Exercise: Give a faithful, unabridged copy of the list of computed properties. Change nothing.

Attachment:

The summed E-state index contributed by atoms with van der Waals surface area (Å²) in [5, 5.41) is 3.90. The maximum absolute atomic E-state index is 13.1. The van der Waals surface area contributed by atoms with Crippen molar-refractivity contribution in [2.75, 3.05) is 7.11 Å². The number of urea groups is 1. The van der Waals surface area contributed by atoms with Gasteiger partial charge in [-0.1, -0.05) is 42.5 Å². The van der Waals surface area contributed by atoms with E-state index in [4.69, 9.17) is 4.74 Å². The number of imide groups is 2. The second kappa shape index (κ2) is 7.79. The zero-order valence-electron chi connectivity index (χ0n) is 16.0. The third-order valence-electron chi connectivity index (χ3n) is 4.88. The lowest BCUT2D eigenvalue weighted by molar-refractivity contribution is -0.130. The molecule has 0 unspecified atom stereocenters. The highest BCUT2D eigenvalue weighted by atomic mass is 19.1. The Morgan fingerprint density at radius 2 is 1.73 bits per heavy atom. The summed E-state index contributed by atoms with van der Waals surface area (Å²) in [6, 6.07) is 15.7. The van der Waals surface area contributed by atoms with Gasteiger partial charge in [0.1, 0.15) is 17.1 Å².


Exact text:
The summed E-state index contributed by atoms with van der Waals surface area (Å²) in [5, 5.41) is 3.90. The maximum absolute atomic E-state index is 13.1. The van der Waals surface area contributed by atoms with Crippen molar-refractivity contribution in [2.75, 3.05) is 7.11 Å². The number of urea groups is 1. The van der Waals surface area contributed by atoms with Gasteiger partial charge in [-0.1, -0.05) is 42.5 Å². The van der Waals surface area contributed by atoms with E-state index in [4.69, 9.17) is 4.74 Å². The number of imide groups is 2. The second kappa shape index (κ2) is 7.79. The zero-order valence-electron chi connectivity index (χ0n) is 16.0. The third-order valence-electron chi connectivity index (χ3n) is 4.88. The lowest BCUT2D eigenvalue weighted by molar-refractivity contribution is -0.130. The molecule has 0 unspecified atom stereocenters. The highest BCUT2D eigenvalue weighted by atomic mass is 19.1. The Morgan fingerprint density at radius 2 is 1.73 bits per heavy atom. The summed E-state index contributed by atoms with van der Waals surface area (Å²) in [6, 6.07) is 15.7. The van der Waals surface area contributed by atoms with Gasteiger partial charge in [0.1, 0.15) is 17.1 Å².